• standardized documents to facilitate the handling of victims and the judicial inquiry;

     

    • a booklet on relevant international case law on medico-legal evidence.

     

    The main objective of such a guide is to harmonize the terminologies used by the different medical and legal actors involved in the care of victims of ill-treatment and torture and thus to strengthen the protection of these people by ensuring the application of a standardized and transparent procedure.

    2016
    'The Military, the Media and Public Perceptions in Egypt: Communication and Civil-Military Relations'
    The Military, the Media and Public Perceptions in Egypt: Communication and Civil-Military Relations

    Romuald Bolliger, Mohamed Elmenshawy and Ragnar Weilandt

    ISBN: 978-92-9222-421-9

     

    Following the downfall of President Hosni Mubarak in January 2011, and more markedly after the July 2013 ouster of President Mohamed Morsi, Egypt’s military assumed a new role in national politics. In taking on such new responsibilities and control, the military also came to realize the powerful importance of the media, both as a useful political tool and as a significant potential threat.

     

    Building upon their traditional, historical role in Egyptian society, the military resolved to adopt strategies aimed at manipulating and severely controlling media organizations and journalists in order to support the military’s agenda and shape public opinion.

    This paper examines the results of this new military approach to public communication. Specific attention is devoted to the military’s communication strategy, its evolution since January 2011, its effects on civil-military relations, as well as the consequences for media freedom.

    2016
    'Media and governance of the security sector in Tunisia: a collection of legal texts'
    Media and governance of the security sector in Tunisia: a collection of legal texts

    Authors : Wided Boujeh, Jonas Loetscher, Alia Melki

    ISBN : 978-92-9222-277-2

    2015
    'Parliaments: Roles and responsibilities in good security sector governance'
    Parliaments: Roles and responsibilities in good security sector governance

     

    This SSR Backgrounder is about the roles and responsibilities of parliaments in good security sector governance (SSG). While parliaments are unique to each political and legal system, all share similar functions that make them central actors in ensuring good SSG in every democracy. This backgrounder explains how parliaments can apply the principles of good governance to the security sector.

     

    This SSR Backgrounder answers the following questions:

     

  • Why are parliaments important for good SSG?
  • How can parliaments use their legislative functions to provide good SSG?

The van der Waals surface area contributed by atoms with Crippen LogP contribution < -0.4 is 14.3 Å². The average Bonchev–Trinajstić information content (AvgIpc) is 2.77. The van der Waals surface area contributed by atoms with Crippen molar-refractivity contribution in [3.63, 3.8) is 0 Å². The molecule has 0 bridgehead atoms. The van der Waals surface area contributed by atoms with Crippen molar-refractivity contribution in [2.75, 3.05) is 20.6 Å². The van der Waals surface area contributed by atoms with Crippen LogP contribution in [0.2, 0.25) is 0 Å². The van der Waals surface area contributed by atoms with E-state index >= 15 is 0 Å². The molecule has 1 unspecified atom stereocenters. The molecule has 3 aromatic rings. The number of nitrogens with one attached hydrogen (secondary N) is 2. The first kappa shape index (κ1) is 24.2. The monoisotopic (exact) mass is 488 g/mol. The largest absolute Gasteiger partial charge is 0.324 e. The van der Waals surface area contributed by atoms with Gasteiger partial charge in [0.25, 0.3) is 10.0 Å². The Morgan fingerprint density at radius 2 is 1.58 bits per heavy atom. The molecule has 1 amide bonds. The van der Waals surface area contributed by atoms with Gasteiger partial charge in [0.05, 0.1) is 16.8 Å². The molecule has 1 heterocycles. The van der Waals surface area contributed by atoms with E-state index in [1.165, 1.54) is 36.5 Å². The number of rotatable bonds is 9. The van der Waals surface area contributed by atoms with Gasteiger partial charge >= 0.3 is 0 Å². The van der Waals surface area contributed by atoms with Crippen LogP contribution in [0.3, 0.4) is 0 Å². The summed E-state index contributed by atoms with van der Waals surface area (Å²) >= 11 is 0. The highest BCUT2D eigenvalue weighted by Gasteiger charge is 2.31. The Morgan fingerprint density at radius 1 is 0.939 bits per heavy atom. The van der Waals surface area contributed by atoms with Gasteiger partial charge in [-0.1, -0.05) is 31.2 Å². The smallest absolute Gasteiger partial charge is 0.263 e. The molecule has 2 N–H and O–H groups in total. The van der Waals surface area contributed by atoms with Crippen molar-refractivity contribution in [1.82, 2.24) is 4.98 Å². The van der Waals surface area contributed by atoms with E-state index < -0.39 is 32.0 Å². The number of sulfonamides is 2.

• How can parliaments use budget scrutiny to provide good SSG?
  • How do parliaments provide democratic oversight of the security sector?
  • What constraints do parliaments face in contributing to good SSG?
  • How can parliaments support SSR processes?
  • 2015
    'The Justice Sector: Roles and responsibilities in good security sector governance'
    The Justice Sector: Roles and responsibilities in good security sector governance

    This SSR Backgrounder is about the roles and responsibilities of the justice sector in good security sector governance (SSG). The justice sector plays a role in providing security by upholding the rule of law, but it also plays a role in democratic oversight of the security sector by holding security personnel and the state to account before the law. This SSR Backgrounder explains different perspectives on the role of the justice sector in good SSG and why this is relevant to SSR.

     

    This SSR Backgrounder answers the following questions:

    • What is the justice sector?
    • How do the principles of good SSG apply to the justice sector?
    • What is the role of non-state justice providers?
    • How does the justice sector provide security?
    • How does the justice sector provide security sector oversight?

    Why is the justice sector part of SSR?

    2015
    'The Police: Roles and responsibilities in good security sector governance'
    The Police: Roles and responsibilities in good security sector governance

    This SSR Backgrounder is about the roles and responsibilities of police in good security sector governance (SSG). Because of their special powers and their proximity to the population, how the police do their work directly affects the security of individuals and communities on a daily basis, as well as the democratic character of the state itself. Although police organizations differ in every country, this SSR Backgrounder explains how the same principles of good SSG and democratic policing can be adapted to every context.

     

    This SSR Backgrounder answers the following questions:

     

  • What are the police?
  • What are typical features of effective policing?
  • How does democratic policing contribute to good SSG?
  • What are typical features of democratic civilian control of the police?
  • How does SSR affect the police?
  • 2015
    'Making International Intelligence Cooperation Accountable'
    Making International Intelligence Cooperation Accountable

    Hans Born, Ian Leigh and Aidan Wills

    ISBN: 978-92-9222-375-5

     

    Intelligence services perform a valuable service to democratic societies in protecting national security, including safeguarding the fundamental freedoms and human rights of their members. The secret nature of intelligence work can, however, put the services at odds with the principles of an open society.

     

    This applies in particular to international cooperation, where intelligence services try to keep secret why, how, with whom and when they cooperate with other states.